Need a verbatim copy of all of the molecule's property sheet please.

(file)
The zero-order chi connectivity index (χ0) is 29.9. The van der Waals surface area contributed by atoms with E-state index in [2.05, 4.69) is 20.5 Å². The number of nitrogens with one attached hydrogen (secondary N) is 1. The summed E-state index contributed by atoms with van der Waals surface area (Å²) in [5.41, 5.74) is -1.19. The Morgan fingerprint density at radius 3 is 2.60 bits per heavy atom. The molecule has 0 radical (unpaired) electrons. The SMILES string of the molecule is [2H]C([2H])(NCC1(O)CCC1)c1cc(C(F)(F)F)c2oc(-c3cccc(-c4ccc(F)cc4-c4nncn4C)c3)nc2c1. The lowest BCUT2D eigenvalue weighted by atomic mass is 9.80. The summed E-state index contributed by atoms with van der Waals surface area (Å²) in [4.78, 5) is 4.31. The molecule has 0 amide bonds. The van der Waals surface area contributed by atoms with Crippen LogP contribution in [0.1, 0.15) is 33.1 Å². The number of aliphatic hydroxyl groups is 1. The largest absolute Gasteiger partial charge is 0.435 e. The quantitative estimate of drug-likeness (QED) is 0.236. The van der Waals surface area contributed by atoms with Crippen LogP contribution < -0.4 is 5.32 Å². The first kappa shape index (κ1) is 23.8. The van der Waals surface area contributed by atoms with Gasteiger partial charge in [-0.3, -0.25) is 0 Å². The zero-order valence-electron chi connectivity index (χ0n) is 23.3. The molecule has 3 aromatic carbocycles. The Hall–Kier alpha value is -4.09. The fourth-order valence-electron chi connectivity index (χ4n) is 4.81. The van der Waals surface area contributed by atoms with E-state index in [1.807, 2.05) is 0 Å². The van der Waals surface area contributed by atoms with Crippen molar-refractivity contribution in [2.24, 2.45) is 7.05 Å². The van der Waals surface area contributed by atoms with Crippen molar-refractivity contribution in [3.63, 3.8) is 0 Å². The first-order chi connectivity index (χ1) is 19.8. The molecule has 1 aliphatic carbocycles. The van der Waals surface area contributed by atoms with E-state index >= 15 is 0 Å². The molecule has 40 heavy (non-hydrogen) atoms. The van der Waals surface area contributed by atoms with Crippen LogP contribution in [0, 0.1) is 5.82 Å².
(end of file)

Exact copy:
The zero-order chi connectivity index (χ0) is 29.9. The van der Waals surface area contributed by atoms with E-state index in [2.05, 4.69) is 20.5 Å². The number of nitrogens with one attached hydrogen (secondary N) is 1. The summed E-state index contributed by atoms with van der Waals surface area (Å²) in [5.41, 5.74) is -1.19. The Morgan fingerprint density at radius 3 is 2.60 bits per heavy atom. The molecule has 0 radical (unpaired) electrons. The SMILES string of the molecule is [2H]C([2H])(NCC1(O)CCC1)c1cc(C(F)(F)F)c2oc(-c3cccc(-c4ccc(F)cc4-c4nncn4C)c3)nc2c1. The lowest BCUT2D eigenvalue weighted by atomic mass is 9.80. The summed E-state index contributed by atoms with van der Waals surface area (Å²) in [4.78, 5) is 4.31. The molecule has 0 amide bonds. The van der Waals surface area contributed by atoms with Crippen LogP contribution in [0.1, 0.15) is 33.1 Å². The number of aliphatic hydroxyl groups is 1. The largest absolute Gasteiger partial charge is 0.435 e. The quantitative estimate of drug-likeness (QED) is 0.236. The van der Waals surface area contributed by atoms with Crippen LogP contribution < -0.4 is 5.32 Å². The first kappa shape index (κ1) is 23.8. The van der Waals surface area contributed by atoms with Gasteiger partial charge in [-0.3, -0.25) is 0 Å². The zero-order valence-electron chi connectivity index (χ0n) is 23.3. The molecule has 3 aromatic carbocycles. The Hall–Kier alpha value is -4.09. The fourth-order valence-electron chi connectivity index (χ4n) is 4.81. The van der Waals surface area contributed by atoms with E-state index in [1.807, 2.05) is 0 Å². The van der Waals surface area contributed by atoms with Crippen molar-refractivity contribution in [2.24, 2.45) is 7.05 Å². The van der Waals surface area contributed by atoms with Crippen molar-refractivity contribution in [3.63, 3.8) is 0 Å². The first-order chi connectivity index (χ1) is 19.8. The molecule has 1 aliphatic carbocycles. The van der Waals surface area contributed by atoms with E-state index >= 15 is 0 Å². The molecule has 40 heavy (non-hydrogen) atoms. The van der Waals surface area contributed by atoms with Crippen LogP contribution in [0, 0.1) is 5.82 Å².